The National Park Service has listed the Laurelhurst Historic District on the National Register of Historic Places.
The application was accepted on March 18 and announced in an April 11 press release from Oregon Parks and Recreation Department. The Oregon's State Advisory Committee on Historic Preservation recommended the historic district's nomination at their October 2018 meeting.
The listing is controversial. Supporters owning property in the district said the listing was not only justified, but could help manage the kind of redevelopment being proposed by the city's Residential Infill Project, which is seeking to eliminate most single-family zoning. Opponents said the additional housing encouraged by the RIP recommendation would allow more people to live in desirable parts of the city, like the Laurelhurst neighborhood.
The conflict is also happening at the 2019 Oregon Legislature with HB 2001, which is sponsored by Oregon House Speaker Tina Kotek, who represents parts of North and Northeast Portland.
Both fights are playing themselves out with dueling opinion pieces on the Portland Tribune's editorial page.
According to the press release, "The Laurelhurst Historic District is significant as Portland's only residential subdivision that captures the planning principles of the 'City Beautiful' era and is notable for its examples of early 20th century American domestic architecture. The architecture in Laurelhurst includes styles such as Minimal Traditional cottages, WWII-era cottages, and early Ranch designs of the 1930s and 1940s."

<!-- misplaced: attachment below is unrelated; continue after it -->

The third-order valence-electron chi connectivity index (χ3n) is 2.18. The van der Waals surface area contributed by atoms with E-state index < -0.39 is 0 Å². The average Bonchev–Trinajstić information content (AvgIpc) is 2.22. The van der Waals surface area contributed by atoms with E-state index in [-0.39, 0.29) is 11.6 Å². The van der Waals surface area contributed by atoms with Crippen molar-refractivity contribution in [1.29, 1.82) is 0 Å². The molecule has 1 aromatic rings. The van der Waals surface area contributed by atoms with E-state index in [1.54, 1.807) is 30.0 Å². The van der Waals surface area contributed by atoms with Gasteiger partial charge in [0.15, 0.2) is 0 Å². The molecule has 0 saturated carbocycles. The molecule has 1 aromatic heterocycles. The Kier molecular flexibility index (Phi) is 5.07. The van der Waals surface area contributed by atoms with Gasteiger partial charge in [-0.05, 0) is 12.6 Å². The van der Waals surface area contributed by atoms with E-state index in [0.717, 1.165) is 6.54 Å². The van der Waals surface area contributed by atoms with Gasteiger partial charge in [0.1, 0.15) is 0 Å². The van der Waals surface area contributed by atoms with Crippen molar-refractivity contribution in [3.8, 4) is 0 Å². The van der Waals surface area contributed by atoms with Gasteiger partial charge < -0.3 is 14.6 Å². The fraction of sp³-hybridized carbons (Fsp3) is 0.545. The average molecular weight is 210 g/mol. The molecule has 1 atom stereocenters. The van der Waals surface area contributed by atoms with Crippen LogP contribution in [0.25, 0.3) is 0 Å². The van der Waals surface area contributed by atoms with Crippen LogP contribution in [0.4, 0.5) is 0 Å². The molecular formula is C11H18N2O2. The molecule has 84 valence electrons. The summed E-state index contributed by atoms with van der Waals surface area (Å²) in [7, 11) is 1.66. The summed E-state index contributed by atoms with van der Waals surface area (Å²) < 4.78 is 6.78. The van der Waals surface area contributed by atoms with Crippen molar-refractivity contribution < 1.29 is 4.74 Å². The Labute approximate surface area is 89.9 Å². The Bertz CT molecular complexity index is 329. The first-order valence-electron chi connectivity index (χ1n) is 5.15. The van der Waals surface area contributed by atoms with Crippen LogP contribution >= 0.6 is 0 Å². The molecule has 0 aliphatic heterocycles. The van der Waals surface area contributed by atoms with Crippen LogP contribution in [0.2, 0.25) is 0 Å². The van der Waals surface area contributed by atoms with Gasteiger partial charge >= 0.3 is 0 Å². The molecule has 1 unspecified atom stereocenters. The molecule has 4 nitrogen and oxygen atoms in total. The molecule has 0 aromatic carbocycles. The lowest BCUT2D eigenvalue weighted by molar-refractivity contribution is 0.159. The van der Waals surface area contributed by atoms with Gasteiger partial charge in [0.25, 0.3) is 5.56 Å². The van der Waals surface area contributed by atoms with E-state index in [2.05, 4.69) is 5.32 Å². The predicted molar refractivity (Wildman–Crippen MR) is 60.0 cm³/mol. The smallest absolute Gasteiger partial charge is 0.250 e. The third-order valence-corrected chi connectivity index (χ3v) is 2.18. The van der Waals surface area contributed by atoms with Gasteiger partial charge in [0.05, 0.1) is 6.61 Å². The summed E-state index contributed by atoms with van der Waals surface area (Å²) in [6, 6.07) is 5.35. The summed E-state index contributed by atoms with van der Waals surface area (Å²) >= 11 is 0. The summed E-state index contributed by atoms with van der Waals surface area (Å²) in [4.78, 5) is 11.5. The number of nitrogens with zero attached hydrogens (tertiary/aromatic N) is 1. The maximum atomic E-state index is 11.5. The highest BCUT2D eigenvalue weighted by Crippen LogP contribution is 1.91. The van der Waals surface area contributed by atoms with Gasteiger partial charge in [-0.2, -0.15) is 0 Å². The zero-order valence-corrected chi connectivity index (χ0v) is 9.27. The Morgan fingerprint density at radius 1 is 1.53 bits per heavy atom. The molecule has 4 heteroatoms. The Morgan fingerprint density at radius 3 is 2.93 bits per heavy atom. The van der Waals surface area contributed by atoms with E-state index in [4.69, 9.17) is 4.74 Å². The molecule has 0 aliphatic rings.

The district encompasses approximately 392 acres and is generally bounded on the north by Northeast Multnomah and Northeast Senate streets; the east by Northeast 44th Avenue and Southeast 44th Avenue; on the south by Southeast Stark Street; and on the west by Southeast 32nd Avenue and Northeast 33rd Avenue.
Properties listed in the National Register are:
• Recognized as significant to the nation, state, or community;
• Considered in the planning of federal or federally assisted projects;
• Eligible for federal and state tax benefits;
• Qualify for historic preservation grants when funds are available;
• Eligible for leniency in meeting certain building code requirements;
• Subject to local laws pertaining to the conservation and protection of historic resources.
According to the press release, National Register listing does not place any restrictions on a property at the state or federal level, unless property owners choose to participate in tax benefit or grant programs. Oregon State law requires local governments to review the demolition and relocation of properties listed in the National Register.
You can read a previous Portland Tribune story about the issue here.
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